Wednesday, February 21, 2018

Augustus 2013’s best at Queen’s Park Awards

QPCC batsman Jonathan Augustus was named the QPCC Sports Personality 2013 when the club hosted its Annual Awards Ceremony and Cocktail Reception 2013 at the Country Ballroom of the Queen’s Park Oval on Friday night.

Augustus topped the averages during the season with 110.66 from 332 runs in seven innings in the Trinidad and Tobago Cricket Board Sunday League competition, which Queen’s Park won.

In the Trinidad and Tobago Cricket Board Premier League , the hard-hitting right handed batsman compiled 446 runs, the second highest aggregate with a highest score of 103 and an average of 31.1.

The Club considered three other nominees for the award, including John Holley (squash), Dominic Young (hockey) and Benedict Barrett (football).

Charlotte Knaggs (squash) was named the 2013 Junior Sport Personality.

Knaggs’s highlights include reaching the third round of the US Junior Open. The Wycliffe College UK based student was also the plate winner (fifth) at the Welsh Junior Open in the Girls Under-19 Division.

Regionally, she was crowned champion in the Girls Under-19 Division when Trinidad hosted the Caribbean Junior Squash Championships in July. Knaggs has also been offered a spot at Cornell University, the number six ranked women’s university team in the USA, which she will take up in August 2014.

President of QPCC and former West Indies wicketkeeper Deryck Murray observed a moment’s silence for deceased Parkite Michael Valdez, the former national and regional tennis champion.

Murray also said that 2013 has been “yet another fabulous year in the history of this great club of ours.” 

In the feature address, Dr Ian Hypolite, a psychiatrist by profession but also the coach of World Championships Men’s 400 m hurdler Jehue Gordon, addressed the issue of “Producing a champion”, the title of his speech.

Hypolite said the classic definition of a champion is someone who has obviously excelled in his or her particular field and moved beyond the ordinary by his or her performance. Local examples he said include the examples of Brian Lara, Hasely Crawford, Ato Boldon, George Bovell and his own Gordon among others.

But he said the untraditional definition also applies to all the people coaches have mentored along the way, the majority of whom are unlikely to scale the heights of achievement of those outstanding athletes.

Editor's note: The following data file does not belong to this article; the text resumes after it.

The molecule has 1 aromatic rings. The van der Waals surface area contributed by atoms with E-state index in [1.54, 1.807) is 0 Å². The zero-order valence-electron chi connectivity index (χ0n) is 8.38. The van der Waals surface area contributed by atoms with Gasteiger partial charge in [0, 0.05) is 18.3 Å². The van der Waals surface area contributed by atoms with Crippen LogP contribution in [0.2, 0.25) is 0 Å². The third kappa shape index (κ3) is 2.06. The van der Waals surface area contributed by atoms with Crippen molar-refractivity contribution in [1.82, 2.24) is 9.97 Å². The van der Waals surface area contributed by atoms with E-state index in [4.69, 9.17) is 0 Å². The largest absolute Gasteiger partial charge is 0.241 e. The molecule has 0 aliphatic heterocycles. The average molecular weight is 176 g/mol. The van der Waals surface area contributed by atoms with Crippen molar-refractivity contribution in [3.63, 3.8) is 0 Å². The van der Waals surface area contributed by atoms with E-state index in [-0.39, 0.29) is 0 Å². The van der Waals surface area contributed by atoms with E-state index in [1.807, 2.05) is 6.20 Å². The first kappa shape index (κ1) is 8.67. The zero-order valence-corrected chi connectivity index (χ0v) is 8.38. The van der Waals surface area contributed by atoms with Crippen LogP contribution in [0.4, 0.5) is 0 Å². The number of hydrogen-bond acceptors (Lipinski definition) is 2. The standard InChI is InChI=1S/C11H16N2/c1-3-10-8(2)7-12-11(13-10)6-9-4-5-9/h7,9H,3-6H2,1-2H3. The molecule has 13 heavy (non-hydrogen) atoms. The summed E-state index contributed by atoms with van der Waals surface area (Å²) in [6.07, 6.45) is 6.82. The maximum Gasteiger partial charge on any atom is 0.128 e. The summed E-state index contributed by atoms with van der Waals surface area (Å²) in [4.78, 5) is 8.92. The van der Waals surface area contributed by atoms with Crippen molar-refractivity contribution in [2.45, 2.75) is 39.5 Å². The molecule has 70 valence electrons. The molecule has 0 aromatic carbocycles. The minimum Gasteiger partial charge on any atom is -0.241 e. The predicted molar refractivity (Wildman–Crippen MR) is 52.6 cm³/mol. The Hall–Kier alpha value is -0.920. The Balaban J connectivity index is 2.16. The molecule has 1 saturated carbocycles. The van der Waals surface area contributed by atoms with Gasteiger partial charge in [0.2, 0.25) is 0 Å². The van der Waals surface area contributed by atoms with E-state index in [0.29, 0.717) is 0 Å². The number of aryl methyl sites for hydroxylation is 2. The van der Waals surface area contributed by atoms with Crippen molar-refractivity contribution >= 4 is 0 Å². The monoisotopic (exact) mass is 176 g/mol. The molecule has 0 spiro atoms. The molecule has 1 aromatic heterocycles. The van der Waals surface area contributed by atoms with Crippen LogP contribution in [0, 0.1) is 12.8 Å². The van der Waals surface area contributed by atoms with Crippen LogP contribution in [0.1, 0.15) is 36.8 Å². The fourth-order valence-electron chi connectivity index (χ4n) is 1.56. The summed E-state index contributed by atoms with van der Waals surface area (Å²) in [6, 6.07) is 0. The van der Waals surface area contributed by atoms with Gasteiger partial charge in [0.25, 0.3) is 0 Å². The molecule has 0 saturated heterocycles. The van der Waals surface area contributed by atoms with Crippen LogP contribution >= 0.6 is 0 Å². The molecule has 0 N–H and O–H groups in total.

“Those who have managed to overcome variously defined obstacles but who have managed to make their coaches proud and whose coaches have managed to get them to perform beyond expectations. The performance to which I refer is not limited to the sporting arena,” Hypolite said.

He said very few coaches have the fortune to mentor a global, regional or national champion but “many (coaches) have the opportunity to impact the lives of several who turn out to be highly productive citizens.”

Hypolite said it took him just under 20 years coaching before he could produce a champion like Gordon, but that his experience treating with all different levels of athletic ability previously had honed him for the opportunity.

Hypolite explained that his journey began with the failures and other successes he had that did not gain wider public scrutiny because not everyone is born with the innate ability and talent to become a champion.

“I have said on many an occasion that the best coach in the world cannot convert a mule into a stallion, but it is distinctly possible for him to produce  very good mules.”

“Producing a champion has as much to do with the content you have to work with as with the quality of the work you do,” Hypolite said.

Hypolite explained that the modern day coach has to be a jack of all trades but a master of one: coaching.

He said his personal experience was that he had to manage Gordon himself, among the other interests: physio, massage therapist, nutritionist, strength and conditioning coach and sponsors, to make sure everything is in balance.

He told the gathering taht at the end of the day, you dream and plan and commit to prepare as best you can and you need some luck as well, citing the example of Michael Tinsdale, who was runner up to Gordon in Barcelona in that nail-biting finish 400 metres hurdle final, which Gordon won in a photo finish.